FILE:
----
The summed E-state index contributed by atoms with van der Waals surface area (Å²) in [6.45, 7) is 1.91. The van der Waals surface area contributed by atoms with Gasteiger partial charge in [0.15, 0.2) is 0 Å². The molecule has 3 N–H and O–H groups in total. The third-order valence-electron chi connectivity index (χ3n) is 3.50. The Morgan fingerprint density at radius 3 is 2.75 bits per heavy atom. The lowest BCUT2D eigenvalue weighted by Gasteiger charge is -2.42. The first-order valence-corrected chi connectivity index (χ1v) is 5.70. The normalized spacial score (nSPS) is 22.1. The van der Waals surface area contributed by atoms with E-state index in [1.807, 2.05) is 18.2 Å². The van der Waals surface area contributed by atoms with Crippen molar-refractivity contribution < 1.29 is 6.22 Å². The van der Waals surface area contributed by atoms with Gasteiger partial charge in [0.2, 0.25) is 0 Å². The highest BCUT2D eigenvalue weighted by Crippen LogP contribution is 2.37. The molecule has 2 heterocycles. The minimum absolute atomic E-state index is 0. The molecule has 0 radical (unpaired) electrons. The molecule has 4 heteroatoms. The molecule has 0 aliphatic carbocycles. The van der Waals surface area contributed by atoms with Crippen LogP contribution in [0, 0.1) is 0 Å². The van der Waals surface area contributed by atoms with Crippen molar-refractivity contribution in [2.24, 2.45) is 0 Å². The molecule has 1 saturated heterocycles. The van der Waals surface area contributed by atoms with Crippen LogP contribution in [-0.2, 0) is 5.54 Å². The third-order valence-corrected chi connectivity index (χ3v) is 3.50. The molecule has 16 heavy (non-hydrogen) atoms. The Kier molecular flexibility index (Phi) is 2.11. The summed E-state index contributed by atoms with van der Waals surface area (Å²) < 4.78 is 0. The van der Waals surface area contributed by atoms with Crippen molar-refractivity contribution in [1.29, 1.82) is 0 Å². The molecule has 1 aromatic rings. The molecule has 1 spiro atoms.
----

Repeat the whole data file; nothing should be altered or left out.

The summed E-state index contributed by atoms with van der Waals surface area (Å²) in [6.45, 7) is 1.91. The van der Waals surface area contributed by atoms with Gasteiger partial charge in [0.15, 0.2) is 0 Å². The molecule has 3 N–H and O–H groups in total. The third-order valence-electron chi connectivity index (χ3n) is 3.50. The Morgan fingerprint density at radius 3 is 2.75 bits per heavy atom. The lowest BCUT2D eigenvalue weighted by Gasteiger charge is -2.42. The first-order valence-corrected chi connectivity index (χ1v) is 5.70. The normalized spacial score (nSPS) is 22.1. The van der Waals surface area contributed by atoms with E-state index in [1.807, 2.05) is 18.2 Å². The van der Waals surface area contributed by atoms with Crippen molar-refractivity contribution < 1.29 is 6.22 Å². The van der Waals surface area contributed by atoms with Gasteiger partial charge in [0.2, 0.25) is 0 Å². The highest BCUT2D eigenvalue weighted by Crippen LogP contribution is 2.37. The molecule has 2 heterocycles. The minimum absolute atomic E-state index is 0. The molecule has 0 radical (unpaired) electrons. The molecule has 4 heteroatoms. The molecule has 0 aliphatic carbocycles. The van der Waals surface area contributed by atoms with Crippen LogP contribution in [0, 0.1) is 0 Å². The van der Waals surface area contributed by atoms with Crippen molar-refractivity contribution in [2.24, 2.45) is 0 Å². The molecule has 1 saturated heterocycles. The van der Waals surface area contributed by atoms with Crippen LogP contribution in [-0.2, 0) is 5.54 Å². The third-order valence-corrected chi connectivity index (χ3v) is 3.50. The molecule has 16 heavy (non-hydrogen) atoms. The Kier molecular flexibility index (Phi) is 2.11. The summed E-state index contributed by atoms with van der Waals surface area (Å²) < 4.78 is 0. The van der Waals surface area contributed by atoms with Crippen molar-refractivity contribution in [1.29, 1.82) is 0 Å². The molecule has 1 aromatic rings. The molecule has 1 spiro atoms.